Via one of his voiceovers, Carl tells us that he’s consulted his parapsychology contacts, which is where he learns the term “doppelganger,” but doesn’t get much useful information otherwise.
So, where else can he go for help but to his tea-leaf-reading gypsy friend Maria?
Maria admits she’s no expert herself; her grandmother, who now lives in a retirement home outside Chicago, knew something about doppelgangers under another, presumably Romany name, and could tell her how to deal with one. But Maria will have to take a lengthy trip to visit Grandma to get this information, and that’s going to cost Carl $200.
Carl doesn’t have $200.
Maria: “It’s terrible to be broke and superstitious at the same time.”
She’ll extend Carl a little credit, but if she doesn’t get her cash by the following day, she’ll be sending her brother Vincent around to break Carl’s kneecaps.
Maria does tell Carl that the doppelganger can’t kill him until he falls asleep. That’s why he didn’t burn up in Bond’s apartment. The rest of the episode will hang upon this point, as Carl, who has already been up for more than 50 hours, struggles to stay awake to stay alive. The real Ryder Bond faces the same problem to avoid being replaced by his duplicate (kind of like the alien pods in Invasion of the Body Snatchers). But…
Flaw #4: While this makes a kind of sense regarding the George Mason, who was in bed, and Felicia Porter perhaps drowsy on her poolside lounge, what about the third victim? Philip Roarke went up in flames while driving his car in the midst of Chicago street traffic. Did he fall asleep at the wheel?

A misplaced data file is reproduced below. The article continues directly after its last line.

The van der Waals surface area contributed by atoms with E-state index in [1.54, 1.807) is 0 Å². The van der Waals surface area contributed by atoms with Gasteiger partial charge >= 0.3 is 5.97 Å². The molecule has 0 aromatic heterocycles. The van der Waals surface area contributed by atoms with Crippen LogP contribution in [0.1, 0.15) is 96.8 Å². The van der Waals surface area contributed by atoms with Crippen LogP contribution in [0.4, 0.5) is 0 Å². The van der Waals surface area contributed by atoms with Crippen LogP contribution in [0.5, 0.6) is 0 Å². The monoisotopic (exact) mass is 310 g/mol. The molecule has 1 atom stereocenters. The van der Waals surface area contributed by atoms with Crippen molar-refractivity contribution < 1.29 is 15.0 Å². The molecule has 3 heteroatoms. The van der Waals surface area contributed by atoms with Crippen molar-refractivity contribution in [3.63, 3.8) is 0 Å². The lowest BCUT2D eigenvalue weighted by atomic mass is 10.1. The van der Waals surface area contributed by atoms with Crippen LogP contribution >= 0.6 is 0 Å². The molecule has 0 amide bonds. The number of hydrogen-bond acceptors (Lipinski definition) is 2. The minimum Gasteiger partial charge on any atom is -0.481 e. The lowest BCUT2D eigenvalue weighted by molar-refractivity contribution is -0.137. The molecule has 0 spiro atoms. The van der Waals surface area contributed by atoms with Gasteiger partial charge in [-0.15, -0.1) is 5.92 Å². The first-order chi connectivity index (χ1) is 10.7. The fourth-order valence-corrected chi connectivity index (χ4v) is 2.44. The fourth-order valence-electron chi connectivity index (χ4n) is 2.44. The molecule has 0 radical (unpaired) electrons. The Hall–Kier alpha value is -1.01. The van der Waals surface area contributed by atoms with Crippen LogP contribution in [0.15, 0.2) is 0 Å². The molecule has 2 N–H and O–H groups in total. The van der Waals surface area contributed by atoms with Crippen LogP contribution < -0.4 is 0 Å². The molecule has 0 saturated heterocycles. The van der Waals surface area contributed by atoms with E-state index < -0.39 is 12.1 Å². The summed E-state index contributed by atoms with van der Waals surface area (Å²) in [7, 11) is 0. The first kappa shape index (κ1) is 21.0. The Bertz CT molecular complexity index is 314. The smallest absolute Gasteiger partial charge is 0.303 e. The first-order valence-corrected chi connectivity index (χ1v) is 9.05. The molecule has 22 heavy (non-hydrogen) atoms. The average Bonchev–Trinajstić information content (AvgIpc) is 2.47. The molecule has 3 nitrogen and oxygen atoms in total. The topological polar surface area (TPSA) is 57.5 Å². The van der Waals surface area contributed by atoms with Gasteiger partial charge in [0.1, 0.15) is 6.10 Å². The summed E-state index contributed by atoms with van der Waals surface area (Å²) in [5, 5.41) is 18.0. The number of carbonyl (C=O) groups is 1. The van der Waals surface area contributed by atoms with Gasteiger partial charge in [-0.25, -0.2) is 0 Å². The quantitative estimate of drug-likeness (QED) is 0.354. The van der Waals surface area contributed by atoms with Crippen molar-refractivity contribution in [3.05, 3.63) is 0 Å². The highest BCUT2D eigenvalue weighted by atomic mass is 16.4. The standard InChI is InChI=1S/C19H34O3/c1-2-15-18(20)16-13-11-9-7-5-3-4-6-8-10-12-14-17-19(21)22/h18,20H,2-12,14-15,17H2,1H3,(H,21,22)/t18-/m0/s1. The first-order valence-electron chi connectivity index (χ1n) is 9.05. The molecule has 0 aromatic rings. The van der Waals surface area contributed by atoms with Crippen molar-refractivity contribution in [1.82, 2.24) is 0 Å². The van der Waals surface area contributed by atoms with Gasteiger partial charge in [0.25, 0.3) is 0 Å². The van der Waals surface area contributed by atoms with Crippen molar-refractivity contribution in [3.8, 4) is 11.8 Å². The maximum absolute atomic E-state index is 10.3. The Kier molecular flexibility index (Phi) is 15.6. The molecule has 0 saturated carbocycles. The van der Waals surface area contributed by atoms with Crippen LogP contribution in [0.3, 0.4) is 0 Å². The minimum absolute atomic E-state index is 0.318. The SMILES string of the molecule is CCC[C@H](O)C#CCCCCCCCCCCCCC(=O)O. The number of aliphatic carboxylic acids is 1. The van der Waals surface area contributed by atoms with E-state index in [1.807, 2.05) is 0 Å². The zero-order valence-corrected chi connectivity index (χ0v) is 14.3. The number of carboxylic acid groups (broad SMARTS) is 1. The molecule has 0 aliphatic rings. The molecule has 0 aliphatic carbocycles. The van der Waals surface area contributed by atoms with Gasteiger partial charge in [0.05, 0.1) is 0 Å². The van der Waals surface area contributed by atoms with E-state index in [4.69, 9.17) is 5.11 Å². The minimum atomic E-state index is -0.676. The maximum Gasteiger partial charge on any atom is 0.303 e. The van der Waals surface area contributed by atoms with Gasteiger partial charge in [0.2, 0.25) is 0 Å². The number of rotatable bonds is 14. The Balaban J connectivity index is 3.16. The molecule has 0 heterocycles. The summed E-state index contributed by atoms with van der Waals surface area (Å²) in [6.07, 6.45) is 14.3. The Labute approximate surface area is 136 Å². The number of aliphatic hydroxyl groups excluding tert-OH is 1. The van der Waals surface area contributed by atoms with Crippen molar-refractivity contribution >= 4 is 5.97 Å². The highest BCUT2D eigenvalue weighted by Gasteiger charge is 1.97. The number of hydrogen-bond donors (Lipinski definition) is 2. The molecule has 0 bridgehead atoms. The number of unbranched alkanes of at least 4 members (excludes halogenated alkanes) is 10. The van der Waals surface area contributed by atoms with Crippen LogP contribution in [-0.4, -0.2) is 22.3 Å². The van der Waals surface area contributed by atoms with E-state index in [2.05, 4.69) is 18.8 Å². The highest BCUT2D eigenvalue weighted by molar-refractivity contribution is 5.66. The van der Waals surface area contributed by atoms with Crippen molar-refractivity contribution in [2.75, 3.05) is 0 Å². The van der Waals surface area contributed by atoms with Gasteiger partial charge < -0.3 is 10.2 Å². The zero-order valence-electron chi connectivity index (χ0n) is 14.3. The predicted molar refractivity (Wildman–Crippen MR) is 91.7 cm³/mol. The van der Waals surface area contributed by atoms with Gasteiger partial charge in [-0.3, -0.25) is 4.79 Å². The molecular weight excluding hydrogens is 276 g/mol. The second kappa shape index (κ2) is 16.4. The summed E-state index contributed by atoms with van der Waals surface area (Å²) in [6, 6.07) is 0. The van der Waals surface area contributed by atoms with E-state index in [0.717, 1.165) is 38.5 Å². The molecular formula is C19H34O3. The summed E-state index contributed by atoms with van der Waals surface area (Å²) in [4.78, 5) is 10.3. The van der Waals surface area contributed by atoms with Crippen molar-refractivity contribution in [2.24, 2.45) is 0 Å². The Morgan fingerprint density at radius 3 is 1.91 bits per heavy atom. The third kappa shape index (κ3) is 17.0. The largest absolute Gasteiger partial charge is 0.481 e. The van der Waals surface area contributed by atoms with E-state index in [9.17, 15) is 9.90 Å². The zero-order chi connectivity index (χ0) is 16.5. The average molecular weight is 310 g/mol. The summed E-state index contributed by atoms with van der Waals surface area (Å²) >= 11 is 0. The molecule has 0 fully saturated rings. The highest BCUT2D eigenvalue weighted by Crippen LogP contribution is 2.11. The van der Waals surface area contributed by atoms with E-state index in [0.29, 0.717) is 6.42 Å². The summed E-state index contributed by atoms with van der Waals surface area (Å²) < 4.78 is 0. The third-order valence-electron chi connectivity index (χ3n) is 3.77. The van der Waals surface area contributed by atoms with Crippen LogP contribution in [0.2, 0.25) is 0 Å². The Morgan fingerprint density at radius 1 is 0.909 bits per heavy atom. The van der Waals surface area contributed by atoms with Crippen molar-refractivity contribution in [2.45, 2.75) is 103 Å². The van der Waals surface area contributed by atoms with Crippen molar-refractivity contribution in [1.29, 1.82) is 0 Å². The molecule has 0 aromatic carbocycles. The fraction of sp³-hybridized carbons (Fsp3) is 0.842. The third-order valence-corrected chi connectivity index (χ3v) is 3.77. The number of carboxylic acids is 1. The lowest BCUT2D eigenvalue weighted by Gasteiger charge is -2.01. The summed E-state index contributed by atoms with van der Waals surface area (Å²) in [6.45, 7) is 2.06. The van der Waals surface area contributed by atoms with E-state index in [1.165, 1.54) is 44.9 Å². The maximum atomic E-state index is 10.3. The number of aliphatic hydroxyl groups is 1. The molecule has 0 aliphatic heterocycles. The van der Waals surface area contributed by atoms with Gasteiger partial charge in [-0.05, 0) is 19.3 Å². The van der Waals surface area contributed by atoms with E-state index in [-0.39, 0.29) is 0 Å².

Ryder Bond has been unable to sleep in the wake of all these disasters around him. When Carl finds him, he thinks he’s having a mental break down with some weird form of schizophrenia–he’s being haunted by a figure that looks just like himself.
Carl explains about the doppelganger. He also cites some instances of documented spontaneous human combustion, which seemed to happen every other day in the 1950s.
Flaw #5: Is the show suggesting that all cases of spontaneous human combustion are caused by pyromaniac dopplegangers? The fiery deaths are explicable in this particular story because Frankie Markoff was a pyromaniac; of course he’d kill people that way once he had the power to do so. But surely not all dopplegangers are the spirits of people who enjoy setting fires? If that’s so, then the otherworldy implications are deeply bizarre.
Bond doesn’t believe it at first, but Carl manages to convince him (a haunted piano helps; Frankie’s spirit works against his own interests). The two men flee to the one place they believe the doppleganger can’t harm them: a church.